NEW YORK (Reuters) - Bill Gross, in his first public appearance since his shocking departure from Pimco, said there will be more flexibility in managing less money at Janus Capital Group Inc JNS.N, but said he was disappointed over being forced to leave Pimco.
“I want to return to a simpler role, completely focused on markets, investment performance and serving my clients,” Gross said in a letter released just after a webcast discussion conducted by Janus CEO Dick Weil. “It seems like a good time to turn away from the complexity of helping to run a huge firm.”
Gross, one of the bond market’s most renowned investors, quit Pacific Investment Management Co for distant rival Janus on Sept. 26. According to two sources familiar with the matter, he was expected to be fired the next day from the firm he helped launch more than four decades ago and built into a $2 trillion investment powerhouse.
“Had there been a reasonable way to continue there, I would have stayed to my last breath,” Gross said in his letter, of Pimco. “I was honored by the trust of the millions of clients and thousands of employees over decades. They have been the center of my life’s work.”
Gross told Weil during the 30-minute webcast: “I think in terms of Janus Capital, like any successful marriage, we sort of chose each other.”
Gross’ Janus Global Unconstrained Bond Fund JUCAX.O attracted $66.42 million in net inflows in September, increasing its assets more than six-fold last month when Janus announced he was joining the Denver-based firm.
Gross took the fund, which was launched in May, earlier this week. Total assets rose to roughly $79 million at the end of September, a jump from $12.86 million at the end of August.
Gross was reflective about his management of the Pimco Total Return Fund, the world’s largest bond fund, which at its peak in April 2013 had nearly $293 billion in assets. Weil asked Gross about the transition from managing billions of dollars to millions of dollars.
“Well, I speak from inexperience, but I would surmise that the biggest difference would be the flexibility in the smaller size,” Gross told Weil. “There’s no doubt that hundreds of billions in terms of a portfolio limits flexibility.”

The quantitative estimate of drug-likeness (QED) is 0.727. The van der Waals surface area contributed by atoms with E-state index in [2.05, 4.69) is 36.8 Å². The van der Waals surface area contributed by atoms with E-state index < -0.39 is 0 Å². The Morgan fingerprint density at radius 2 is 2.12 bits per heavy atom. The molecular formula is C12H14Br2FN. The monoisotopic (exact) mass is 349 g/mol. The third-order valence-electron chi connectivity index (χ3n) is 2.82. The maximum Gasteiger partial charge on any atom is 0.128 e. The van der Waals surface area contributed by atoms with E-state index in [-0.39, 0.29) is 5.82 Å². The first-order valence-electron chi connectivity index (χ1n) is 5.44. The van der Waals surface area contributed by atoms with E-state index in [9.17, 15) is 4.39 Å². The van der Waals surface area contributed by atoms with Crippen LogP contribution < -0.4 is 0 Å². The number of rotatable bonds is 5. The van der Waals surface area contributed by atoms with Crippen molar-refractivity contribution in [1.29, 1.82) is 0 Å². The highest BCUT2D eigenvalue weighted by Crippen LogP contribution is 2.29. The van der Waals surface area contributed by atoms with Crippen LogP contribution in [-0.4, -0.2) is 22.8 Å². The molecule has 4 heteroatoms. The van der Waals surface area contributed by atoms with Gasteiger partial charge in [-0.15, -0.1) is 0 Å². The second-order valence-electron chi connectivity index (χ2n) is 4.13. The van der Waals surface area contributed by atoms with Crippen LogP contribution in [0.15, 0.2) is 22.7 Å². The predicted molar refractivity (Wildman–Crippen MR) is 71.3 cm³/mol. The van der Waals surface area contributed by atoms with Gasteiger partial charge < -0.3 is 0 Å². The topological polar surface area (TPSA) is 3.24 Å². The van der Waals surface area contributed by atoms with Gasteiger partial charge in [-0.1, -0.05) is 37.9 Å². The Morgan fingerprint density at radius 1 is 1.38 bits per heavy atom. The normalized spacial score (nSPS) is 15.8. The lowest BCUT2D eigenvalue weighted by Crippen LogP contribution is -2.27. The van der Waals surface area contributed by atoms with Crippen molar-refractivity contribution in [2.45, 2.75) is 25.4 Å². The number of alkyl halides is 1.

Since his departure, Pimco has seen heavy outflows, with $23.5 billion leaving the flagship Total Return Fund, which Gross managed, in September alone. In the last year and a half of his tenure, the fund had suffered steady outflows as its performance trailed the market.
“It is, from the standpoint of human nature, better to grow than not to grow, and so you’re hopeful, I‘m hopeful that Janus Capital will grow,” Gross said. “But it’s at a size now that, certainly relative to my past, makes for a much more effective ability to put together a portfolio and to change it as circumstances change.”
Gross reiterated his gloomy view on the global economy.
He said the Federal Reserve must be cautious and will likely raise interest rates slowly and stop at 2 percent sometime in 2017. Gross said the U.S. and other major economies are highly leveraged with structural headwinds including demographic and technology influences, which lower real growth.
As for investment opportunities, Gross said on the webcast that he likes Mexico.
“Mexico, it’s an interesting situation from the standpoint of its economy. It’s got half the debt that the United States does. It’s got higher interest rates, higher real interest rates than the United States.”
He added: “It’s still associated with an emerging, developing type of economy but it’s close to the United States, and it’s getting close to growing up into developed space.”
Gross, who recently underwent a minor surgical procedure on his face and wore a bandage under his right eye, said: “It has been a rough few weeks, it’s going to be a better few months and few years going forward. I expect to live a happy second life at Janus.”
A Janus spokesman would not elaborate on the bandage, saying only that “everything is OK” with Gross.
Editing by David Gaffen and Matthew Lewis